Lately my inbox has gotten so out of control (yes, I need to address that) that I rarely read emails except from work and family. I’ve gotten super fast at hitting the “delete” key. But one from Lindsay Maloney of Book Your Dream Clients got my attention. She invited readers to participate in a book club to discuss Debbie Ford’s 21-Day Consciousness Cleanse. The idea of doing a consciousness cleanse as part of a group intrigued me.
What is the 21 Day Consciousness Cleanse?
I’ll let Debbie explain it: “It is a profound process for cleaning up the past, getting honest about the present, and envisioning a future unlike anything you’ve ever imagined. This process offers a full-immersion approach to spiritual renewal, emotional transformation, and reconnection with your deepest purpose.”
Naturally, this premise hooked me in. Now, I’m the first to admit that I’m a self-help junkie. Sometimes I feel like I’ve heard every spiritual principle out there. But what appealed to me was that Debbie wasn’t just offering information but an immersive, transformational experience.
Personal growth is a lifelong pursuit, and I’m always looking for opportunities to level up
Appropriately, the book is split into three weeks: past, present, and future. Be prepared for a lengthy intro. But it’s necessary to provide the framework for the cleanse and it moves quickly, as Debbie’s writing pulls you in. After that, the book is very much hands-on with only a brief wwrite-upfor each day.
Here are five reasons why you should totally do this program. Yeah, I know, I should give 21 reasons, but that would be a very long post!
5 Reasons to Do the Cleanse
1) Get to know yourself inside and out
How well do you really know yourself? I could write a whole novel about my likes and dislikes, but when it comes to the stuff lurking beneath the surface, I didn’t have a clue. Many days I’d have a vague sense of apathy, but I didn’t know where it was coming from.
Each day in the cleanse has a journaling component, and the act of writing shined a light on all my repressed beliefs and thought patterns. Examples from the Past section include, “What do I wish I had never done?” and “What thoughts and statements from others have hurt me?”
You might be thinking, “That sounds miserable!” If you want to perform a full-on spiritual cleanse, though, you need to lift up the rug and uncover all the dirt that’s been obscuring your perception.
Don’t worry, though, it gets more uplifting once you start exploring your soul’s deepest cravings. Surprisingly, we often hide those from ourselves as well! Which leads me to my next point…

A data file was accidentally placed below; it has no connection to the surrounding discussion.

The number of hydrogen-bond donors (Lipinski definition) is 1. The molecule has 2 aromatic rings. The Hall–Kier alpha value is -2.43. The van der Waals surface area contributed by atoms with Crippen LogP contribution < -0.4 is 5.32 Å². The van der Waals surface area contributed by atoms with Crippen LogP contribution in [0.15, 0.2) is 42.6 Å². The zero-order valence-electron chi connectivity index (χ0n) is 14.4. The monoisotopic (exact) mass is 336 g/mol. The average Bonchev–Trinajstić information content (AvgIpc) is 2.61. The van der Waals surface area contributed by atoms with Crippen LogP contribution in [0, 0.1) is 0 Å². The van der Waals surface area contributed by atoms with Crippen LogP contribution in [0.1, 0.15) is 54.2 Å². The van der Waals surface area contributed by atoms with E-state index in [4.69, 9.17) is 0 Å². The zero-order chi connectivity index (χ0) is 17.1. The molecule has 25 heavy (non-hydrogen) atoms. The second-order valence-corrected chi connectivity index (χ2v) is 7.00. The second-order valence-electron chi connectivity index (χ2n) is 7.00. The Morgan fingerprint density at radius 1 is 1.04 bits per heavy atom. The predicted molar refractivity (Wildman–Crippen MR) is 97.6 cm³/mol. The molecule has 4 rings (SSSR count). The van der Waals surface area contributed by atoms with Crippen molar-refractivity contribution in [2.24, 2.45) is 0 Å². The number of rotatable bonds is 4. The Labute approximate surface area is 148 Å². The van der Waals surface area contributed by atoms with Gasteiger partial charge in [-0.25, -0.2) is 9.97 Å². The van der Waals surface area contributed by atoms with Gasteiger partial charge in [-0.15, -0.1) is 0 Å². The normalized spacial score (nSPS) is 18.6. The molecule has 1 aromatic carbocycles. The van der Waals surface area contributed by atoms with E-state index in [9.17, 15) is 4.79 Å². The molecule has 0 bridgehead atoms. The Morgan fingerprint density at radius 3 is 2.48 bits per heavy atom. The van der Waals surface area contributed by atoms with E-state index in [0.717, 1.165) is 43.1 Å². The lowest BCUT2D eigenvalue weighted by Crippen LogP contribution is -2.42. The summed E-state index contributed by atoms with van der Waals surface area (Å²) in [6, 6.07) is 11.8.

2) Stop sabotaging yourself!
It took me longer than 21 days to complete the program. Some days it was necessary to take a break. I’d be forcing myself through the exercises, fighting off sleep, which defeated the purpose.
But I realized that a deeper part of me didn’t want to finish. Because once I finished, then what?
This represented on a larger scale why I’d often start programs and courses and get distracted by the next shiny object. Or why I’m taking so long to finish my novel. Or why I sometimes sabotage opportunities.
It’s because I’m afraid that if I fully commit, I won’t be able to handle the disappointment if it doesn’t work out. If I publish my book and it bombs. If I finish this program and nothing has changed if everything is still the same-old-same-old.
That way of thinking, I realized, was detrimental to my growth. And that’s why I felt that vague sense of dissatisfaction gnawing at my insides. Because I wasn’t really going for it. Because I was carrying the burden of not completing the things that truly mattered to me.
Getting these revelations down on paper forced me to be honest with myself and address those areas of my life where I was selling both myself and the world around me short by not giving all I had to offer.
3) Be proactive about where you hang out mentally
Since the name of this website is “generate magic,” obviously I’m a strong believer that we can create our own happiness. This book offers a wealth of actionable ways to achieve this. Each day of the program offers a morning ritual focused on a different theme: inspiration, integrity, and so on. In the morning, you evaluate, for instance, your “inspiration flame” on a scale of 1–10. Then you set an intention to either raise the intensity of your flame or keep it burning at the same intensity throughout the day.